The court instead confirmed in the Mione decision that the Supreme Court “continues to reject the view that household vehicle exclusions are ipso facto unenforceable.”

This decision came as a welcome surprise to some and a hopeful harbinger that the court was stepping away from its penchant for decisions that resulted in seismic, plaintiff-friendly changes to long-standing precedent in Pennsylvania law.

In the other example of a recent Supreme Court decision that seemed to indicate that the court may be signaling a return to more balanced application of long-standing law, the court addressed issues of the stacking of UIM coverage in automobile insurance personal injury actions.

In the case of first impression of Franks v. State Farm Mutual Automobile Insurance, No. 42 MAP 2022 (Pa. April 19, 2023) (Op. by Mundy, J.), the court ruled that the removal of a vehicle from a multiple motor vehicle insurance policy, in which stacked coverage had been previously waived through a waiver form executed by the insured, did not require the insurance carrier to secure another written waiver of stacked coverage from the insured under Section 1738(c).

The basic rationale of the court was that Section 1738 requires insurance companies to secure a new written waiver of UIM coverage whenever an insurance policy is purchased. Here, there was a change made to an existing policy. No new policy was purchased. As such, the court found there was no requirement under a plain application of the applicable law for the insurance company to secure a new waiver form.

Might the above decisions by the plaintiff-friendly Pennsylvania Supreme Court be a signal that the pendulum had finally reached its apex and was going to start its descent back toward moderation relative to issues in personal injury civil litigation matters?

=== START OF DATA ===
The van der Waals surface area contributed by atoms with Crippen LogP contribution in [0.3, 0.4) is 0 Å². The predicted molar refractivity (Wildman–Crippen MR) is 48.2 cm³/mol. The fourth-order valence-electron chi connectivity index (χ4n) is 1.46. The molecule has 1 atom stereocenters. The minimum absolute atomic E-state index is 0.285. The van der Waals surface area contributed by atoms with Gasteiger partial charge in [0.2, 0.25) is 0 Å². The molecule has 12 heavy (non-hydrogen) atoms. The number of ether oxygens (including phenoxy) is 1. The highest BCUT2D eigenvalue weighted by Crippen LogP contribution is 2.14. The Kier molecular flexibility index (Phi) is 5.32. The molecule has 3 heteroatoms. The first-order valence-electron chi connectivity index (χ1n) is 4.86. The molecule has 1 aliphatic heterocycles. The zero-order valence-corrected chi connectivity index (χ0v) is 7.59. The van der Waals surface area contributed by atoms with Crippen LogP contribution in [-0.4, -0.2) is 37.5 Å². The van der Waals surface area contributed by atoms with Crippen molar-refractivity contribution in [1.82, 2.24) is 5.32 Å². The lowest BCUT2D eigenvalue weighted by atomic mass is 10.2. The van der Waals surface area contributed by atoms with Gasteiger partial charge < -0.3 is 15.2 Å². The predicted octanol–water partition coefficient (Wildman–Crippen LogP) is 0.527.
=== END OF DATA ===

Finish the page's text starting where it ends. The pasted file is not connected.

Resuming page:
Not So Fast

On the heels of the above recent decisions indicating a possible step back toward at least moderate decisions in personal injury civil litigation matters, the Pennsylvania Supreme Court then recently issued yet another very plaintiff-friendly decision in the case of Brown v. City of Oil City, No. 6 WAP 2022 (Pa. May 16, 2023) (Op. by Todd C.J.)(Mundy, J., Dissenting). With this decision, the Supreme Court greatly expanded the ability of plaintiffs to bring lawsuits against construction contractors for personal injuries sustained on a property by allowing such claims to be brought even if the contractor had completed his work on the property years before.

In Brown, the plaintiff allegedly tripped and fell on deteriorated sections of concrete steps outside of a library, which steps had been replaced by a contractor years before the incident. The plaintiff sued the owner of the library as well as the contractors who performed work on the exterior stairs to the library.

The case went up the appellate ladder and the Pennsylvania Supreme Court addressed the scope of Section 385 of the Restatement (Second) of Torts, which is titled “Persons Creating Artificial Conditions on Land on Behalf of Possessor, Physical Harm Caused After Work Has Been Accepted.”

The issue before the court was whether Section 385 imposed liability upon a contractor to a plaintiff whenever the contractor, during the course of his or her work for a possessor of land, creates a dangerous condition on the land that injures the plaintiff, even though, at the time of the injury, the contractor was no longer in possession of the land, and the possessor of the land was aware of the dangerous condition.

After reviewing the law, the Supreme Court concluded that a contractor may indeed be subjected to liability to plaintiffs under Section 385 under such circumstances. Obviously, this decision is another one in which the Supreme Court once again increased the number of parties plaintiffs may sue and widened the scope of possible monetary recoveries for injured-party plaintiffs.

So You’re Saying There’s a Chance?

One benefit of the two recent moderate decisions issued by the Pennsylvania Supreme Court in the Mione case and the Franks case is that those decisions give rise to some uncertainty, however minimal, as to which way the Pennsylvania Supreme Court may rule on a personal injury civil litigation issue before it. While it appears that the Supreme Court will likely remain plaintiff-friendly for the foreseeable future, the two recent decisions in which the defense argument prevailed serves to restore some faith in a belief that a plaintiff-favorable decision on any given issue before the court may not be automatic.

Daniel E. Cummins is the managing partner of the Clarks Summit law firm of Cummins Law, a civil litigation practice. He also conducts mediations of civil litigation matters through Cummins Mediation Services. Cummins is also the sole creator and writer of the Tort Talk Blog (, which is designed to provide continuing updates on important cases and trends in Pennsylvania civil litigation law. He can be reached at